There are two main types of floor tile, ceramic and porcelain. While both are durable and appropriate to use, they have noticeable differences. Despite their differences, they once belonged to the single, large tile category “ceramics.” Porcelain tiles were later recategorized due to their distinct characteristics and specifications.
Now, these two materials are identified via specific criteria. To understand better, here’s a brief overview of each tile type.
Ceramic tiles are composed of fired clay with a glaze coating. While usually less expensive than porcelain tile, they’re not as durable. Ceramic consists of inorganic and semi-crystalline tiles that contain a coarser clay and a small amount of Kaolin clay—a component that is largely present in porcelain tiles. Ceramics are baked on a low-level heat too, and don’t go through a full vitrification process, making the tiles more porous (especially if not glazed) than porcelain.
As a result, however, ceramic tiles have a higher water absorption rate than porcelain. They also tend to be softer and less dense. As such, ceramic tiles are easier to cut. Or, in other words, break. Ceramic tiles also lack several additives that can be found in porcelain.
Porcelain tiles are made of sand fired at high temperatures and pressure. They’re harder than ceramic and not porous, making them more water resistant. On the downside, porcelain tiles are more difficult to cut than ceramic. While ceramic tile is semi-crystalline and inorganic, porcelain is made by fusing clays. Porcelain uses a large amount of a special Kaolin clay mixture that is much finer than the composition of ceramic tiles. It comes with a good amount of feldspar and quartz, too.
Porcelain tiles are also completely vitrified and fired under a temperature significantly higher than the temperature used to fire ceramics. Because of that, porcelain tiles have a lower water absorption rate, making them more durable than ceramics. It is heavier and hard to break as well.
Due to its components and characteristics, professionals highly recommend porcelain tiles in areas with heavy traffic, such as hallways, kitchens, and living rooms.
Side-by-side Comparison of Ceramic and Porcelain Tiles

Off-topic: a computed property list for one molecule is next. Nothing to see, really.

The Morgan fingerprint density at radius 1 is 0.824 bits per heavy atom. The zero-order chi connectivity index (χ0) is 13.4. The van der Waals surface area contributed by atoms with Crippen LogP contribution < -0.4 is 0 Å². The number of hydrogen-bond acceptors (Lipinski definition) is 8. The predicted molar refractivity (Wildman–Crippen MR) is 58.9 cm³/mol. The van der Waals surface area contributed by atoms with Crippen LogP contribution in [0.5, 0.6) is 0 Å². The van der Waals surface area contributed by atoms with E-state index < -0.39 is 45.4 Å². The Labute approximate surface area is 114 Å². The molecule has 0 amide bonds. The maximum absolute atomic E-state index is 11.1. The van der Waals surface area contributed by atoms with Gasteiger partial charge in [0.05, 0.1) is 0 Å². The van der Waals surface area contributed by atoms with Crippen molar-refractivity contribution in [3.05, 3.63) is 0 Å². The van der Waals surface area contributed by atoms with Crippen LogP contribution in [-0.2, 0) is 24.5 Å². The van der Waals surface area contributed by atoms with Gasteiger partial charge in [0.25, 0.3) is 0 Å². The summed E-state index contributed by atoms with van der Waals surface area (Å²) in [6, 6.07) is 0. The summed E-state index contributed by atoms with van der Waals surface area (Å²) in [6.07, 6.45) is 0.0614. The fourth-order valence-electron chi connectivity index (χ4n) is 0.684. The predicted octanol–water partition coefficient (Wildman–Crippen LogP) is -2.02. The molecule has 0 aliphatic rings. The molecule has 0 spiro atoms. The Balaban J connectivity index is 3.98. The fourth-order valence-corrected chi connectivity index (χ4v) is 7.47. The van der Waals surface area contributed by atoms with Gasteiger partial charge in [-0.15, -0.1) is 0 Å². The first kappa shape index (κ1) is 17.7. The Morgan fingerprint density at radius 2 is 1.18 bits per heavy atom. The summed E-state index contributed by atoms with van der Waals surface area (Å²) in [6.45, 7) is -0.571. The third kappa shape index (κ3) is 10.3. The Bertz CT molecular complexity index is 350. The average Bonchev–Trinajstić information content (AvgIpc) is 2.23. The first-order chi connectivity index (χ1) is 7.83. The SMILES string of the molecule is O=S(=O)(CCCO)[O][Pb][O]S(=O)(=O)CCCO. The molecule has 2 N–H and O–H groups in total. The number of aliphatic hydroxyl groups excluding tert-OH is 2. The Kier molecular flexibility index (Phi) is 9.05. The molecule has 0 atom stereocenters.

Porcelain and ceramic tiles are generally durable and long-lasting, especially if placed and used appropriately. However, their level of durability in certain situations varies.
Water and moisture are often the common cause of tile damage. Porcelain and ceramic tiles, however, are both water-resistant. How? The specialized kaolin clay mixture that porcelain contains is dense and completely vitrified, which makes it less porous and less prone to high water absorption. It received a 0.5 absorption rate from the American Society for Testing and Materials. Porcelain tiles are also typically glazed, making them completely resistant to water.
On the other hand, ceramic tiles tend to be more susceptible to moisture due to the type of clay it uses and the heating method it goes through. If glazed, however, ceramic tiles are also completely water-resistant and perfect for the kitchen or bathroom. Glazed ceramic tiles are much more resistant to moisture and humidity than those that are not.
When it comes to heat (or fire), both ceramic and porcelain tiles perform well. They don’t burn easily and, depending on the circumstances, can actually restrict the movement of fire. As such, both are excellent options for tile countertops.
Durability and Strength
While both tiles are guaranteed long-lasting, porcelain tiles are stronger due to their clay makeup and the heating method they undergo. In fact, a test from ASTM confirms that porcelain tiles are much stronger than ceramic tiles, with a breaking strength of 250 psi.
Ceramic tiles, on the other hand, are not as durable as porcelain. Although glazing them will improve their tensile strength. So, if you wish to use ceramics instead of porcelain, glazed ceramic tiles are highly recommended.
Stains, particularly liquid, are not a big deal for ceramic and porcelain tiles. Both tiles can repel and prevent liquid stains from seeping through the tiles, particularly if the tiles are glazed.
While comparing prices could prevent you from choosing a tile for its properties, it is still important to consider. If you are on a budget, you should opt for ceramic tiles. However, if you have the money, then porcelain tiles are worth the extra dollars, especially if you place them in an area with heavy traffic.
Ceramic tiles are far cheaper than porcelain tiles. You can buy a tile for as low as 50 cents per square foot. But the tiles can also cost as much as $35 per square foot, depending on the manufacturer.
On the other hand, porcelain tiles are about 30% to 70% higher in cost compared to ceramics. Generally, you can purchase a piece for as low as $3 or as high as $35 per square foot.
Maintenance, Safety, and Convenience
Both tiles are generally easy to install. However, for DIY enthusiasts, ceramic tiles are much easier and faster to install compared to porcelain. As mentioned, ceramic tiles are less dense and thus not as durable as porcelain tiles. In return, this makes it easier even for beginners to cut. A snap tile cutter and a wet tile saw are good enough to cut them. For porcelain, you may need an experienced installer to make the process faster and seamless.
Care and Cleaning
Both ceramic and porcelain tiles are easy to clean. You can use a mop to wipe off stains, especially those in liquid form.
If you are health conscious or allergic to dust and pollen, ceramic tiles are better than porcelain. They are highly resistant to dust, pollen, and other irritants that could trigger mild to serious allergic reactions.
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